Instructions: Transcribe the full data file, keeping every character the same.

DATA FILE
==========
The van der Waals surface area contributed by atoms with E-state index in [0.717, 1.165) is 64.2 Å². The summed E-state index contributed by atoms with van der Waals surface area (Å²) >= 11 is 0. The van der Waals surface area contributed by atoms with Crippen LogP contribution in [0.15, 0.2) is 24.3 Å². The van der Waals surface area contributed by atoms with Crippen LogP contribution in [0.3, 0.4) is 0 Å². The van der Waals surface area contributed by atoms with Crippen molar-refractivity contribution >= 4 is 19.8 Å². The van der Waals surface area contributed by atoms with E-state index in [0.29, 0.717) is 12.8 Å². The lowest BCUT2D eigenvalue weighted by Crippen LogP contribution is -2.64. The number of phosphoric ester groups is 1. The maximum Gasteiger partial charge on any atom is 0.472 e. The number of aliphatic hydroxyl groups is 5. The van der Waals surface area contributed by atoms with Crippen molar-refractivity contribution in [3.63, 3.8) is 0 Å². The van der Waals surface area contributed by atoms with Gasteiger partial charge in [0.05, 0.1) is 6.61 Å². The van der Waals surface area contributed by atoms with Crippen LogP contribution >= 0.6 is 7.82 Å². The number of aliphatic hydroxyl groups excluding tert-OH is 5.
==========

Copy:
The van der Waals surface area contributed by atoms with E-state index in [0.717, 1.165) is 64.2 Å². The summed E-state index contributed by atoms with van der Waals surface area (Å²) >= 11 is 0. The van der Waals surface area contributed by atoms with Crippen LogP contribution in [0.15, 0.2) is 24.3 Å². The van der Waals surface area contributed by atoms with Crippen LogP contribution in [0.3, 0.4) is 0 Å². The van der Waals surface area contributed by atoms with Crippen molar-refractivity contribution >= 4 is 19.8 Å². The van der Waals surface area contributed by atoms with E-state index in [0.29, 0.717) is 12.8 Å². The lowest BCUT2D eigenvalue weighted by Crippen LogP contribution is -2.64. The number of phosphoric ester groups is 1. The maximum Gasteiger partial charge on any atom is 0.472 e. The number of aliphatic hydroxyl groups is 5. The van der Waals surface area contributed by atoms with Crippen molar-refractivity contribution in [3.63, 3.8) is 0 Å². The van der Waals surface area contributed by atoms with Gasteiger partial charge in [0.05, 0.1) is 6.61 Å². The van der Waals surface area contributed by atoms with Crippen LogP contribution >= 0.6 is 7.82 Å². The number of aliphatic hydroxyl groups excluding tert-OH is 5.